Fentanyl Patch Dangerous for Children

July 5, 2012

Young children have died or become seriously ill from accidental exposure to a skin patch containing a powerful pain reliever. As a result of this, the Food and Drug Administration (FDA) is issuing a safety alert to warn patients, caregivers and health care professionals about the dangers of accidental exposure to and improper storage and disposal of the fentanyl patch.

“These types of events are tragic; you never want this to happen. We are looking for ways that we can help prevent this from happening in the future,” says Douglas Throckmorton, M.D., deputy director of FDA’s Center for Drug Evaluation and Research. “This reinforces the need to talk to patients and their families to make sure that these patches are stored, used and disposed of carefully.”

The fentanyl transdermal system—the patch marketed under the brand name Duragesic and available as a generic product—contains fentanyl, a potent opioid pain reliever, and treats patients in constant pain by releasing the medicine over the course of three days. (Opioids are synthetic versions of opium that are used to treat moderate and severe pain.) An overdose of fentanyl—caused when the child either swallows the patch or applies it to his or her own skin—can cause death by slowing breathing and increasing the levels of carbon dioxide in the blood.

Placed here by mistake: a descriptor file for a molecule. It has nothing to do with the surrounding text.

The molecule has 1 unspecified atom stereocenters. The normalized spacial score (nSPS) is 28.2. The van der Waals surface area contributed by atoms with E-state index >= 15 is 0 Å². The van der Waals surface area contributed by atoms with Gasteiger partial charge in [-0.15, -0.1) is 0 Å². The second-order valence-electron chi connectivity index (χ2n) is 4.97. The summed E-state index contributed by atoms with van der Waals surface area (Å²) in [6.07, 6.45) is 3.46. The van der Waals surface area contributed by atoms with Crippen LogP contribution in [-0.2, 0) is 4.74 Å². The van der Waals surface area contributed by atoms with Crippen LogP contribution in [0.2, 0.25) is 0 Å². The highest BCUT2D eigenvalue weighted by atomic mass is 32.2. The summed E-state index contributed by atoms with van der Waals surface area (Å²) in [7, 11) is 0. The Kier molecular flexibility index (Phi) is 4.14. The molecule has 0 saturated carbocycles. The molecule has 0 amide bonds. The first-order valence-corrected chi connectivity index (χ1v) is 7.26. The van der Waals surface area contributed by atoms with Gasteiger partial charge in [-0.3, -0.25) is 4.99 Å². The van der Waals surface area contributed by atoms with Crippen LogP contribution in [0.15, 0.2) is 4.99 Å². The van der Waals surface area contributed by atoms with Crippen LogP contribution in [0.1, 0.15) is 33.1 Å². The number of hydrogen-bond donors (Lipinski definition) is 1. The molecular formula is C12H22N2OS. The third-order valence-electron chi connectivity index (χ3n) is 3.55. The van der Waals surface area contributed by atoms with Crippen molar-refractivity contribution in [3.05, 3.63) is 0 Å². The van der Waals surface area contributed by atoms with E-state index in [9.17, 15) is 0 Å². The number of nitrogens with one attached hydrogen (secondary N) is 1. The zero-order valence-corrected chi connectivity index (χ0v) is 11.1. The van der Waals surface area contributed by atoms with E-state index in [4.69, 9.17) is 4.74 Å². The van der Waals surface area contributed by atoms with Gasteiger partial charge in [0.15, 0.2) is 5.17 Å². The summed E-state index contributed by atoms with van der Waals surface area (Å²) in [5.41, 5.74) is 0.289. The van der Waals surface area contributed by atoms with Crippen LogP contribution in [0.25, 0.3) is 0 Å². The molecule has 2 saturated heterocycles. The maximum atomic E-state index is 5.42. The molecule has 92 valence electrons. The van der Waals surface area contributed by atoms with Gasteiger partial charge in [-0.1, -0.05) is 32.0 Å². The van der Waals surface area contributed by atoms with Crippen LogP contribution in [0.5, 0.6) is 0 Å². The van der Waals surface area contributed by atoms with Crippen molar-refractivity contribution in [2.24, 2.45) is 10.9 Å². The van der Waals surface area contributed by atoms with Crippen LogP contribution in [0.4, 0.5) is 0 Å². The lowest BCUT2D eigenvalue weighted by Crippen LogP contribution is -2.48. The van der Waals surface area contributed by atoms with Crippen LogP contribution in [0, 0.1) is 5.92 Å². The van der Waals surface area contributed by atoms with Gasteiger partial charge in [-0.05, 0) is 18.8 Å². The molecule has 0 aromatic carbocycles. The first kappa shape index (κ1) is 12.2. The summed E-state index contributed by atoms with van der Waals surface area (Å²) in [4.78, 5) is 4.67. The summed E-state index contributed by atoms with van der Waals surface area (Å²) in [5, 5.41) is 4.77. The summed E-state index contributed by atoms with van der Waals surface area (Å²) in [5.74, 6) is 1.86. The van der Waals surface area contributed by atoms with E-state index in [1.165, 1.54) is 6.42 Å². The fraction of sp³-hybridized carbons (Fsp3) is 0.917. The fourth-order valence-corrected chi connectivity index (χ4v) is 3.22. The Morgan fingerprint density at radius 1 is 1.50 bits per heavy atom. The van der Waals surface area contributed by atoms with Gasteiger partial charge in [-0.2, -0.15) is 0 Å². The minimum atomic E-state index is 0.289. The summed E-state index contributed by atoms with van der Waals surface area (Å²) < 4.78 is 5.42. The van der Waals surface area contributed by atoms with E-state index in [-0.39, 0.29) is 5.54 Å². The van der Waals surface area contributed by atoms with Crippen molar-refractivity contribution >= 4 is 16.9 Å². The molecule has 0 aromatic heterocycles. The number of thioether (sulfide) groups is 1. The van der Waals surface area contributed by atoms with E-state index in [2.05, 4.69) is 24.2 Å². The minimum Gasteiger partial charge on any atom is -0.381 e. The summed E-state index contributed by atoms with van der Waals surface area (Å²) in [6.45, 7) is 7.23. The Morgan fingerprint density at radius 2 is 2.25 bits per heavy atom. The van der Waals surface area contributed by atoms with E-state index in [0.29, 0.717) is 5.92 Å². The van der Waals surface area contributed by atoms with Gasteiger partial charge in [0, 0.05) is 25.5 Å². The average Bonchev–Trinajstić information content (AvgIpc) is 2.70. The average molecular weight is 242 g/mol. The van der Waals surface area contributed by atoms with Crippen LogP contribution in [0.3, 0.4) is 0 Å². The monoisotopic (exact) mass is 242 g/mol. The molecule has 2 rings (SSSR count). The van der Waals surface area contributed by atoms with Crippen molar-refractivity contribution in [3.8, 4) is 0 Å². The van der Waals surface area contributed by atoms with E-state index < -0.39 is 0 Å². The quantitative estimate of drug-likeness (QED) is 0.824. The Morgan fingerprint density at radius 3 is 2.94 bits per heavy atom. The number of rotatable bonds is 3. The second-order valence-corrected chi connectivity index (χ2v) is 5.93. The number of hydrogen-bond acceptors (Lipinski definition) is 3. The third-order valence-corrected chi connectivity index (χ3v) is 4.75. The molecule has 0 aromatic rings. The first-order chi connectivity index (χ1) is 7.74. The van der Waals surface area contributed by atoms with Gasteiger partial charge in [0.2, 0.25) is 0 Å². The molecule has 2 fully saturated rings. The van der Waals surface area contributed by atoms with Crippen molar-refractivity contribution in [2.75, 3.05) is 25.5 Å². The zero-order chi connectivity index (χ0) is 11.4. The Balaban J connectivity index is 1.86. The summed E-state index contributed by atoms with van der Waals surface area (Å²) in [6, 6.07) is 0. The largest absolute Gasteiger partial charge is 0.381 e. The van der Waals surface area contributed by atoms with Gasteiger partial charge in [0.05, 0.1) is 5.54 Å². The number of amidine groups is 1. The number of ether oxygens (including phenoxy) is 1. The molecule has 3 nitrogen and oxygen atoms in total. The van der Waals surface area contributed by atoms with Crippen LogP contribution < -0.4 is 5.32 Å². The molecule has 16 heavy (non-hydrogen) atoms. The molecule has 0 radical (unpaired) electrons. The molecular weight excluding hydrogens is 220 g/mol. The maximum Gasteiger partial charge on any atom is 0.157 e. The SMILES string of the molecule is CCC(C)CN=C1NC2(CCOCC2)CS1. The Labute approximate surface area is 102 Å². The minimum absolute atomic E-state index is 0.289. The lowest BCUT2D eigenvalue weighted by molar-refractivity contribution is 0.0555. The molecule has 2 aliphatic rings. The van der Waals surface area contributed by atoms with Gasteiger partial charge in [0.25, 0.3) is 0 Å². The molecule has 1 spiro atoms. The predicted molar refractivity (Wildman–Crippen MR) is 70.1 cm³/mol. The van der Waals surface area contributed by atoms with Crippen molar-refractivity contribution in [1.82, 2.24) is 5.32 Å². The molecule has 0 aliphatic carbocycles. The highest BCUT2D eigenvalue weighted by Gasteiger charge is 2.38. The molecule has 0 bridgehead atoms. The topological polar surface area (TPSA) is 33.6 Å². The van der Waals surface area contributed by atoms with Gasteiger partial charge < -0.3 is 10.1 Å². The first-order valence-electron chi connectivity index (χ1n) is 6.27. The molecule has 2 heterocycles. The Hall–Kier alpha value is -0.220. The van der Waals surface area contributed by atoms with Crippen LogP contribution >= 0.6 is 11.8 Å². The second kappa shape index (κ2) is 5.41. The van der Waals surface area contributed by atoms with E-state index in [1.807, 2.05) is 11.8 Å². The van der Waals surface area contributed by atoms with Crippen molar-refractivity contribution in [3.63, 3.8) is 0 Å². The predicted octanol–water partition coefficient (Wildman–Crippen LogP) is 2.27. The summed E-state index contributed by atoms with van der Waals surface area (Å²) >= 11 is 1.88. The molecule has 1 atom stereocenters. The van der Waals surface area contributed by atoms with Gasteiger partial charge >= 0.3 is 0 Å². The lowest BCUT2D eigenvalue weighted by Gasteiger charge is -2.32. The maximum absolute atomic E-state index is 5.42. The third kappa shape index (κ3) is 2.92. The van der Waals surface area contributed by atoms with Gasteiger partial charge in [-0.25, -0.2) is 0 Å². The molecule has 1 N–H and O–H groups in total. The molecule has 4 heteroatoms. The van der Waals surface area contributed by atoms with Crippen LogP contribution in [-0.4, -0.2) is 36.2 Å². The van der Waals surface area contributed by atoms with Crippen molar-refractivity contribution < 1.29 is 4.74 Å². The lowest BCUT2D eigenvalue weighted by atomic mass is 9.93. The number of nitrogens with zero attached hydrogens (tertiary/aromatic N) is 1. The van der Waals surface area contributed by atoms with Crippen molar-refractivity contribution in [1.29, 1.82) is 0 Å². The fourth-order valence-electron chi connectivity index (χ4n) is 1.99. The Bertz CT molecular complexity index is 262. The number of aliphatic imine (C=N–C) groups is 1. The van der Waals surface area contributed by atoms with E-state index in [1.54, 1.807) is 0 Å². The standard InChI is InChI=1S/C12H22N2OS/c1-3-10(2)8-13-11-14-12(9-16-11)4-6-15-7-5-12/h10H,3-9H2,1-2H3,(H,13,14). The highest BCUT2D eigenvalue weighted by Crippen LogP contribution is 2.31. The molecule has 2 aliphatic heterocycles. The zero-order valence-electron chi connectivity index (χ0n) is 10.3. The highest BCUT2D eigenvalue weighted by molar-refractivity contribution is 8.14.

According to Zachary A. Oleszczuk, PharmD, in FDA’s Division of Medication Error Prevention and Analysis, there have been 26 cases of accidental exposure to fentanyl since 1997, most of them involving children younger than 2 years old. There have been 10 deaths and an additional 12 cases requiring hospitalization.

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